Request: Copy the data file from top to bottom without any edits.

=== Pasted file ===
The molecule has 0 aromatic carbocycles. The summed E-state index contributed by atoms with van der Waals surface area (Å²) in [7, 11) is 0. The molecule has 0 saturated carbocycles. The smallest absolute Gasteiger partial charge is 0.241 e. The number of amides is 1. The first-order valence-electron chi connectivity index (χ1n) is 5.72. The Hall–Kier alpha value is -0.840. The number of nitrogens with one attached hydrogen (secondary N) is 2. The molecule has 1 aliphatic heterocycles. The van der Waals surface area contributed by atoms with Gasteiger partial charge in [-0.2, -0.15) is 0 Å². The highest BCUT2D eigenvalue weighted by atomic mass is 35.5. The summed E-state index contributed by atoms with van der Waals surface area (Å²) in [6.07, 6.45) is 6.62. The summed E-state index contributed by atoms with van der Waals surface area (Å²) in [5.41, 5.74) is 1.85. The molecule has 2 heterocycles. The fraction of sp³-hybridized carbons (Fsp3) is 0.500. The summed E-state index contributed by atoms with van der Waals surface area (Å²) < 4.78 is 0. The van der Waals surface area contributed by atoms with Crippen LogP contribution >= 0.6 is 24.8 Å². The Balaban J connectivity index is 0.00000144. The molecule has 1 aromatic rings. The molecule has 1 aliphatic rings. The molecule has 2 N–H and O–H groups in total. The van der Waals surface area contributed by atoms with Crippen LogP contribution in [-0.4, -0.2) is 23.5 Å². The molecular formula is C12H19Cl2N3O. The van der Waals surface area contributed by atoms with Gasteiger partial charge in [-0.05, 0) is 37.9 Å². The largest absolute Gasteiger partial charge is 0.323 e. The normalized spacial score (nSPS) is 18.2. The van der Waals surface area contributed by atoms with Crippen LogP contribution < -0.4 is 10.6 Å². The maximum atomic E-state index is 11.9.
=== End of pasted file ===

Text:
The molecule has 0 aromatic carbocycles. The summed E-state index contributed by atoms with van der Waals surface area (Å²) in [7, 11) is 0. The molecule has 0 saturated carbocycles. The smallest absolute Gasteiger partial charge is 0.241 e. The number of amides is 1. The first-order valence-electron chi connectivity index (χ1n) is 5.72. The Hall–Kier alpha value is -0.840. The number of nitrogens with one attached hydrogen (secondary N) is 2. The molecule has 1 aliphatic heterocycles. The van der Waals surface area contributed by atoms with Gasteiger partial charge in [-0.2, -0.15) is 0 Å². The highest BCUT2D eigenvalue weighted by atomic mass is 35.5. The summed E-state index contributed by atoms with van der Waals surface area (Å²) in [6.07, 6.45) is 6.62. The summed E-state index contributed by atoms with van der Waals surface area (Å²) in [5.41, 5.74) is 1.85. The molecule has 2 heterocycles. The fraction of sp³-hybridized carbons (Fsp3) is 0.500. The summed E-state index contributed by atoms with van der Waals surface area (Å²) < 4.78 is 0. The van der Waals surface area contributed by atoms with Crippen LogP contribution >= 0.6 is 24.8 Å². The Balaban J connectivity index is 0.00000144. The molecule has 1 aromatic rings. The molecule has 1 aliphatic rings. The molecule has 2 N–H and O–H groups in total. The van der Waals surface area contributed by atoms with Crippen LogP contribution in [-0.4, -0.2) is 23.5 Å². The molecular formula is C12H19Cl2N3O. The van der Waals surface area contributed by atoms with Gasteiger partial charge in [-0.05, 0) is 37.9 Å². The largest absolute Gasteiger partial charge is 0.323 e. The normalized spacial score (nSPS) is 18.2. The van der Waals surface area contributed by atoms with Crippen LogP contribution < -0.4 is 10.6 Å². The maximum atomic E-state index is 11.9.